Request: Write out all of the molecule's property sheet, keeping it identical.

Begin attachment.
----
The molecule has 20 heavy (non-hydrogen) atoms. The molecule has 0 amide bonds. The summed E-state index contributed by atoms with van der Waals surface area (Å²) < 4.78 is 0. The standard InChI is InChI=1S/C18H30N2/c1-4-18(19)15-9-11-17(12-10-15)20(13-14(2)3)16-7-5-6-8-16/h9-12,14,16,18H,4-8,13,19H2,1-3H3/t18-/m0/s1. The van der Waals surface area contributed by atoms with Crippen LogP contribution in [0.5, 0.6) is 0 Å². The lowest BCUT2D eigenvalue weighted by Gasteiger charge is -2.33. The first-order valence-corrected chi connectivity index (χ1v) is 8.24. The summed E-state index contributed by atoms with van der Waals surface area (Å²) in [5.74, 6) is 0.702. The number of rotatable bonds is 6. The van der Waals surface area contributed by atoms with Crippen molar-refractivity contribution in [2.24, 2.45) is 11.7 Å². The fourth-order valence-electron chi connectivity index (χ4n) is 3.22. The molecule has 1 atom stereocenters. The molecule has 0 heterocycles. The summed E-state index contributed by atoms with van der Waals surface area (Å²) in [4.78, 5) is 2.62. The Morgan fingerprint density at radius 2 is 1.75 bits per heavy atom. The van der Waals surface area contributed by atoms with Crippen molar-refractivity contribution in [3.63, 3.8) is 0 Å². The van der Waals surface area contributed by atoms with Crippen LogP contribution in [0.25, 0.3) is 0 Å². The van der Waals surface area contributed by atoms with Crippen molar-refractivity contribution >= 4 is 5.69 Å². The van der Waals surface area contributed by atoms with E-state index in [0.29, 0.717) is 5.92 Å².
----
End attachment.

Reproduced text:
The molecule has 20 heavy (non-hydrogen) atoms. The molecule has 0 amide bonds. The summed E-state index contributed by atoms with van der Waals surface area (Å²) < 4.78 is 0. The standard InChI is InChI=1S/C18H30N2/c1-4-18(19)15-9-11-17(12-10-15)20(13-14(2)3)16-7-5-6-8-16/h9-12,14,16,18H,4-8,13,19H2,1-3H3/t18-/m0/s1. The van der Waals surface area contributed by atoms with Crippen LogP contribution in [0.5, 0.6) is 0 Å². The lowest BCUT2D eigenvalue weighted by Gasteiger charge is -2.33. The first-order valence-corrected chi connectivity index (χ1v) is 8.24. The summed E-state index contributed by atoms with van der Waals surface area (Å²) in [5.74, 6) is 0.702. The number of rotatable bonds is 6. The van der Waals surface area contributed by atoms with Crippen molar-refractivity contribution in [2.24, 2.45) is 11.7 Å². The fourth-order valence-electron chi connectivity index (χ4n) is 3.22. The molecule has 1 atom stereocenters. The molecule has 0 heterocycles. The summed E-state index contributed by atoms with van der Waals surface area (Å²) in [4.78, 5) is 2.62. The Morgan fingerprint density at radius 2 is 1.75 bits per heavy atom. The van der Waals surface area contributed by atoms with Crippen molar-refractivity contribution in [3.63, 3.8) is 0 Å². The van der Waals surface area contributed by atoms with Crippen LogP contribution in [0.25, 0.3) is 0 Å². The van der Waals surface area contributed by atoms with Crippen molar-refractivity contribution >= 4 is 5.69 Å². The van der Waals surface area contributed by atoms with E-state index in [0.29, 0.717) is 5.92 Å².